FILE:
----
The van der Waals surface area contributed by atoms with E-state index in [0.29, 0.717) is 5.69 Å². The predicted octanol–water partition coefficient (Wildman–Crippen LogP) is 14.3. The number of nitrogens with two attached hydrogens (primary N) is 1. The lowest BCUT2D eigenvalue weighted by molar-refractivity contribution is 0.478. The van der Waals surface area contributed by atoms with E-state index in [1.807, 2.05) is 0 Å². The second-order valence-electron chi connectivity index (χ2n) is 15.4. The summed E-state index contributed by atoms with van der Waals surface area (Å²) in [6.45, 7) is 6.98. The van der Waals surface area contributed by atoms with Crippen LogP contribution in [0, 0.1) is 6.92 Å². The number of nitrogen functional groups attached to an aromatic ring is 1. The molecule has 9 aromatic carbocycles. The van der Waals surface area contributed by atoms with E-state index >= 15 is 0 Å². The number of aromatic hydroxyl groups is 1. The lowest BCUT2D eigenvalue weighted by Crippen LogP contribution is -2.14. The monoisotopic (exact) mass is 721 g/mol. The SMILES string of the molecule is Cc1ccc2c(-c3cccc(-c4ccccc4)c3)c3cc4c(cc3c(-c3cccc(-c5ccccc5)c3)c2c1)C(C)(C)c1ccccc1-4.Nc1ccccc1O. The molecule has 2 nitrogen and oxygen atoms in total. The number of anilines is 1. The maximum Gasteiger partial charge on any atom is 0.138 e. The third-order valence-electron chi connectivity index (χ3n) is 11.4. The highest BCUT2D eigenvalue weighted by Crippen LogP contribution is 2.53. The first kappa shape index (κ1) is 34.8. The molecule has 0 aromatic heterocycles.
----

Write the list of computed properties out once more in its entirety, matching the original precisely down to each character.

The van der Waals surface area contributed by atoms with E-state index in [0.29, 0.717) is 5.69 Å². The predicted octanol–water partition coefficient (Wildman–Crippen LogP) is 14.3. The number of nitrogens with two attached hydrogens (primary N) is 1. The lowest BCUT2D eigenvalue weighted by molar-refractivity contribution is 0.478. The van der Waals surface area contributed by atoms with E-state index in [1.807, 2.05) is 0 Å². The second-order valence-electron chi connectivity index (χ2n) is 15.4. The summed E-state index contributed by atoms with van der Waals surface area (Å²) in [6.45, 7) is 6.98. The van der Waals surface area contributed by atoms with Crippen LogP contribution in [0, 0.1) is 6.92 Å². The number of nitrogen functional groups attached to an aromatic ring is 1. The molecule has 9 aromatic carbocycles. The van der Waals surface area contributed by atoms with E-state index >= 15 is 0 Å². The number of aromatic hydroxyl groups is 1. The lowest BCUT2D eigenvalue weighted by Crippen LogP contribution is -2.14. The monoisotopic (exact) mass is 721 g/mol. The SMILES string of the molecule is Cc1ccc2c(-c3cccc(-c4ccccc4)c3)c3cc4c(cc3c(-c3cccc(-c5ccccc5)c3)c2c1)C(C)(C)c1ccccc1-4.Nc1ccccc1O. The molecule has 2 nitrogen and oxygen atoms in total. The number of anilines is 1. The maximum Gasteiger partial charge on any atom is 0.138 e. The third-order valence-electron chi connectivity index (χ3n) is 11.4. The highest BCUT2D eigenvalue weighted by Crippen LogP contribution is 2.53. The first kappa shape index (κ1) is 34.8. The molecule has 0 aromatic heterocycles.